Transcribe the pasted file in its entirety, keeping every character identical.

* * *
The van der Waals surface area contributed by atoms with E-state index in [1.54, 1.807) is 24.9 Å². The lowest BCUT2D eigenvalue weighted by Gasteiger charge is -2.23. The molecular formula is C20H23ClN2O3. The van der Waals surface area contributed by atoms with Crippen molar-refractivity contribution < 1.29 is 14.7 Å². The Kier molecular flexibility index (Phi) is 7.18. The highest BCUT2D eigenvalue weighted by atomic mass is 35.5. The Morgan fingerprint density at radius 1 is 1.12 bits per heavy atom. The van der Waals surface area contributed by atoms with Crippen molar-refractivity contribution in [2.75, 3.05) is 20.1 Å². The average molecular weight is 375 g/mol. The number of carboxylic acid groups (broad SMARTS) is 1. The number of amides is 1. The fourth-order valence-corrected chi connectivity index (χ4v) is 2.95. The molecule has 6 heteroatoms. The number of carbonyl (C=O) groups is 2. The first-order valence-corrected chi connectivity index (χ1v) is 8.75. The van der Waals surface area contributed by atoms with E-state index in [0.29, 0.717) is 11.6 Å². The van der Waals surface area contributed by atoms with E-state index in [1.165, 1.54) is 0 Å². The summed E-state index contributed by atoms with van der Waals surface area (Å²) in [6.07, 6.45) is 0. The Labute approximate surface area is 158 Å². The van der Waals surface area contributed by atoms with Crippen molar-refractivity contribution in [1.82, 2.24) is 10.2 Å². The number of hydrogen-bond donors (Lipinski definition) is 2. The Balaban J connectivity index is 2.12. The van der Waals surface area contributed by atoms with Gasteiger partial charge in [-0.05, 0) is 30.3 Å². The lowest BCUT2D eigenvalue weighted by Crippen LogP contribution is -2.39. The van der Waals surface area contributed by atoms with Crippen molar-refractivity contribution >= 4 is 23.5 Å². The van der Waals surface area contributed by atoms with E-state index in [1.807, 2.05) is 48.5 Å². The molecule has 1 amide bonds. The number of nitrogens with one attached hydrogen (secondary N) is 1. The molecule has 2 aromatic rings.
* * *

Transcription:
The van der Waals surface area contributed by atoms with E-state index in [1.54, 1.807) is 24.9 Å². The lowest BCUT2D eigenvalue weighted by Gasteiger charge is -2.23. The molecular formula is C20H23ClN2O3. The van der Waals surface area contributed by atoms with Crippen molar-refractivity contribution < 1.29 is 14.7 Å². The Kier molecular flexibility index (Phi) is 7.18. The highest BCUT2D eigenvalue weighted by atomic mass is 35.5. The Morgan fingerprint density at radius 1 is 1.12 bits per heavy atom. The van der Waals surface area contributed by atoms with Crippen molar-refractivity contribution in [2.75, 3.05) is 20.1 Å². The average molecular weight is 375 g/mol. The number of carboxylic acid groups (broad SMARTS) is 1. The number of amides is 1. The fourth-order valence-corrected chi connectivity index (χ4v) is 2.95. The molecule has 6 heteroatoms. The number of carbonyl (C=O) groups is 2. The first-order valence-corrected chi connectivity index (χ1v) is 8.75. The van der Waals surface area contributed by atoms with E-state index in [0.29, 0.717) is 11.6 Å². The van der Waals surface area contributed by atoms with E-state index in [1.165, 1.54) is 0 Å². The summed E-state index contributed by atoms with van der Waals surface area (Å²) in [6.07, 6.45) is 0. The Labute approximate surface area is 158 Å². The van der Waals surface area contributed by atoms with Crippen molar-refractivity contribution in [1.82, 2.24) is 10.2 Å². The number of hydrogen-bond donors (Lipinski definition) is 2. The Balaban J connectivity index is 2.12. The van der Waals surface area contributed by atoms with Gasteiger partial charge in [-0.05, 0) is 30.3 Å². The lowest BCUT2D eigenvalue weighted by Crippen LogP contribution is -2.39. The van der Waals surface area contributed by atoms with Crippen molar-refractivity contribution >= 4 is 23.5 Å². The van der Waals surface area contributed by atoms with E-state index in [1.807, 2.05) is 48.5 Å². The molecule has 1 amide bonds. The number of nitrogens with one attached hydrogen (secondary N) is 1. The molecule has 2 aromatic rings.